Biopsy - Preparing the Specimendica
tissue is thin and flimsy. If you merely place it into fixative, it
will curl. If it fixes in a curled configuration, it may be difficult
for your pathologist to assess margins properly.
1. Keeping the specimen flat
the specimen on an absorbent mount (filter paper or the inner paper
wrapping of your surgical gloves -- if the paper is absorbent and
2. Indicating margins
the specimen on the mount until some moisture from the tissue runs
into the mount (only about 10 - 15 seconds)
the specimen into a vial of fixative (formalin), mount-side down.
tissue has been placed on a flat absorbable mount and is being
placed into a container filled with fixative.
not paint the margins of a conjunctival biopsy with methylene blue
or toluidine blue (these dyes are aqueous based and will "bleed"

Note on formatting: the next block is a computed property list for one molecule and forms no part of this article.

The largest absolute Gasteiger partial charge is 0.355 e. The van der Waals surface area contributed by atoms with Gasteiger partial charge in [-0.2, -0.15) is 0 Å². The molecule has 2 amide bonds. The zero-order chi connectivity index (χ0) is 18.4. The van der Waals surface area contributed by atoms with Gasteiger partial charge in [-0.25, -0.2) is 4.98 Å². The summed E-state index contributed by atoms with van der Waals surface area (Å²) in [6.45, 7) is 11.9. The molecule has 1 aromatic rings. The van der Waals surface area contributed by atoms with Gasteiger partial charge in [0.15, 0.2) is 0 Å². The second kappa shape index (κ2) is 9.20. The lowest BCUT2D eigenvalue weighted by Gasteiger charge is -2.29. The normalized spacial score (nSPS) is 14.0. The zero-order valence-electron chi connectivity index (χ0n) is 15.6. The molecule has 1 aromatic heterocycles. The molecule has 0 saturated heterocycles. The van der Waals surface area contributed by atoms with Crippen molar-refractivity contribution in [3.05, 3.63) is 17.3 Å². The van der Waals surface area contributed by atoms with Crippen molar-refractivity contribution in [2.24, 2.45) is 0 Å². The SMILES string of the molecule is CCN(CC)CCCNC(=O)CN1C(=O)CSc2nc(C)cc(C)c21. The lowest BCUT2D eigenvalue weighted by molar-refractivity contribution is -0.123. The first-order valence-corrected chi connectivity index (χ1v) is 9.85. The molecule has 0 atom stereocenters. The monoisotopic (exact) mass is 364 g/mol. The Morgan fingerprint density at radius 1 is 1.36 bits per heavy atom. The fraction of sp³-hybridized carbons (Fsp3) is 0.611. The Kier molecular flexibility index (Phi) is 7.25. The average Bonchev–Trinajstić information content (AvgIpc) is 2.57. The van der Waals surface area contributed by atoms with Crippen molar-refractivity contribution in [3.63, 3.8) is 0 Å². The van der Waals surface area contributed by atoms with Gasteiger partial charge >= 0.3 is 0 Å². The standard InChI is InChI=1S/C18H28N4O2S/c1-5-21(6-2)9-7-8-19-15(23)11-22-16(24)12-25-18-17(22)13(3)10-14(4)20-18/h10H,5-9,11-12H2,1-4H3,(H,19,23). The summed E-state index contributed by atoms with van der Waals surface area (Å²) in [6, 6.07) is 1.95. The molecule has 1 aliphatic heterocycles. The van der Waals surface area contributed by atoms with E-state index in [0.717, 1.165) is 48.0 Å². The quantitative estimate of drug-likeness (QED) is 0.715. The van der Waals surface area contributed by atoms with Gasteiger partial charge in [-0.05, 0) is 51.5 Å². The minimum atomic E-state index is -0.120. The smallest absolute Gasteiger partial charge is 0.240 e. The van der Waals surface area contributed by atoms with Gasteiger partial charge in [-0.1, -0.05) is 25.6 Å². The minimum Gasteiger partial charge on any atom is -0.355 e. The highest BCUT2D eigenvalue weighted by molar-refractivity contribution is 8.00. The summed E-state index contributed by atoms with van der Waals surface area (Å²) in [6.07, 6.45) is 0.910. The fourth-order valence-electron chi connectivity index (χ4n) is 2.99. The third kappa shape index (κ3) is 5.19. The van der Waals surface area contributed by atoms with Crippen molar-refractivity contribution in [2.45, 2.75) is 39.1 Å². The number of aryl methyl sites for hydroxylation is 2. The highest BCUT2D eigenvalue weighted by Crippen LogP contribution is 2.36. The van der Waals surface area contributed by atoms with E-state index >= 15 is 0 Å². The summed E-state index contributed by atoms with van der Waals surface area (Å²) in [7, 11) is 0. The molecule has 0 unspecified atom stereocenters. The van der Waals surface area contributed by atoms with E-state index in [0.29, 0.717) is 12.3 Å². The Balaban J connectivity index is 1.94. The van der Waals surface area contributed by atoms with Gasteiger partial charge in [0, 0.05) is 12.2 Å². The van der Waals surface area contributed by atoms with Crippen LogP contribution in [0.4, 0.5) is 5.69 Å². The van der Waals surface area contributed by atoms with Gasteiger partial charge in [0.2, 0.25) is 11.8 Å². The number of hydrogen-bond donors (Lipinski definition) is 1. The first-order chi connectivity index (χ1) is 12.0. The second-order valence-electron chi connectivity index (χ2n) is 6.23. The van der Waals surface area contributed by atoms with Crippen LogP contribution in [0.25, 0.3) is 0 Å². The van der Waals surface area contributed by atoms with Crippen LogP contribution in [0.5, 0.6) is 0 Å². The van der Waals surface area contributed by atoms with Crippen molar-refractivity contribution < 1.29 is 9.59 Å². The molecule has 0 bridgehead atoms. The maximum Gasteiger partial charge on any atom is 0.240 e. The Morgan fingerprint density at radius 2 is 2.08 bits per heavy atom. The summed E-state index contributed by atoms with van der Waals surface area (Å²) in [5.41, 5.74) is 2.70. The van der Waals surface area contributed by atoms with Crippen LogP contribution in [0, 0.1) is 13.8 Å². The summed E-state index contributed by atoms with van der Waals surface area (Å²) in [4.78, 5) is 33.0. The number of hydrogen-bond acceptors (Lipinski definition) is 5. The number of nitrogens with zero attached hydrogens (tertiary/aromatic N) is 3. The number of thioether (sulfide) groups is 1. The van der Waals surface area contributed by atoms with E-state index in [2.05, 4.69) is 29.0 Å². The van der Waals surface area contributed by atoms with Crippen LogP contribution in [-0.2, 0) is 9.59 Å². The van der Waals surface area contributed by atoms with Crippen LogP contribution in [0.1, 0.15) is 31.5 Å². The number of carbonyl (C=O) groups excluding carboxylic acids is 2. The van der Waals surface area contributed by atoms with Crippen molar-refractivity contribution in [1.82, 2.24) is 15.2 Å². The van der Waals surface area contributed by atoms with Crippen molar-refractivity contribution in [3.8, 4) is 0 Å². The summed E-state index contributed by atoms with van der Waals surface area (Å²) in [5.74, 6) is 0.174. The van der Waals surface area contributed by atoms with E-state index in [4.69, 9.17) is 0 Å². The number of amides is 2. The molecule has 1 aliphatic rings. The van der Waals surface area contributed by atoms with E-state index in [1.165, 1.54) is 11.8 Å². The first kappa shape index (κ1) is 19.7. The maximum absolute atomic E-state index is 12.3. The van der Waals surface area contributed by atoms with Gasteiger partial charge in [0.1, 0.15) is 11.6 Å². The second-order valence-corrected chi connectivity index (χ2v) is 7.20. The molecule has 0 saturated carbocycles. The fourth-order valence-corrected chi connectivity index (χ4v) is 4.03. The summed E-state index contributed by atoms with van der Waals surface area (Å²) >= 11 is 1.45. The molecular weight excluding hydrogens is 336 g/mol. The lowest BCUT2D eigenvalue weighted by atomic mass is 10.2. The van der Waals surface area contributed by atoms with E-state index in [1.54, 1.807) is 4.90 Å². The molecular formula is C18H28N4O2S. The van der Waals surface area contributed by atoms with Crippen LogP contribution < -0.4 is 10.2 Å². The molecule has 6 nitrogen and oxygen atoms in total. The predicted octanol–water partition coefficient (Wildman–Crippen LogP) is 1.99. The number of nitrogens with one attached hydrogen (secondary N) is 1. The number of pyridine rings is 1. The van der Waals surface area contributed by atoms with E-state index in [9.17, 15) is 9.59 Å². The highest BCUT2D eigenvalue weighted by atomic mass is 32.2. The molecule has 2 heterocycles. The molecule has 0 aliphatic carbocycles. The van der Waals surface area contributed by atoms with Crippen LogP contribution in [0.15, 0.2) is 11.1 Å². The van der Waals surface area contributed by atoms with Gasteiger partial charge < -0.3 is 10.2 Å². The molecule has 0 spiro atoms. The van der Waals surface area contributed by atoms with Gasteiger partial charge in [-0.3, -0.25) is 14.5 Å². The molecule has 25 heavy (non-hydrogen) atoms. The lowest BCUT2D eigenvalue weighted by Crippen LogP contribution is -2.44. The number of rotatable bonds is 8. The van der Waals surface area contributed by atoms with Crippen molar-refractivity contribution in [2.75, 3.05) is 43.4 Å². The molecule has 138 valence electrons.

into the sample).
surgeon made two mistakes in preparing this specimen. First, the
margins were painted with a blue aqueous-based dye which bled into
the specimen -- the whole piece of tissue is colored blue! Second,
the surgeon tossed the specimen into fixative without taking precautions
to keep it flat. The sample is permanently curled and it is difficult
to evaluate this tissue for adequacy of surgical margins.
may be useful to tag a margin with a suture, indicating which margin
is tagged on the pathology requisition form (e.g., suture through
the nasal margin).
information about conjunctival biopsies
you have more questions about preparing conjunctival biopsy specimens,
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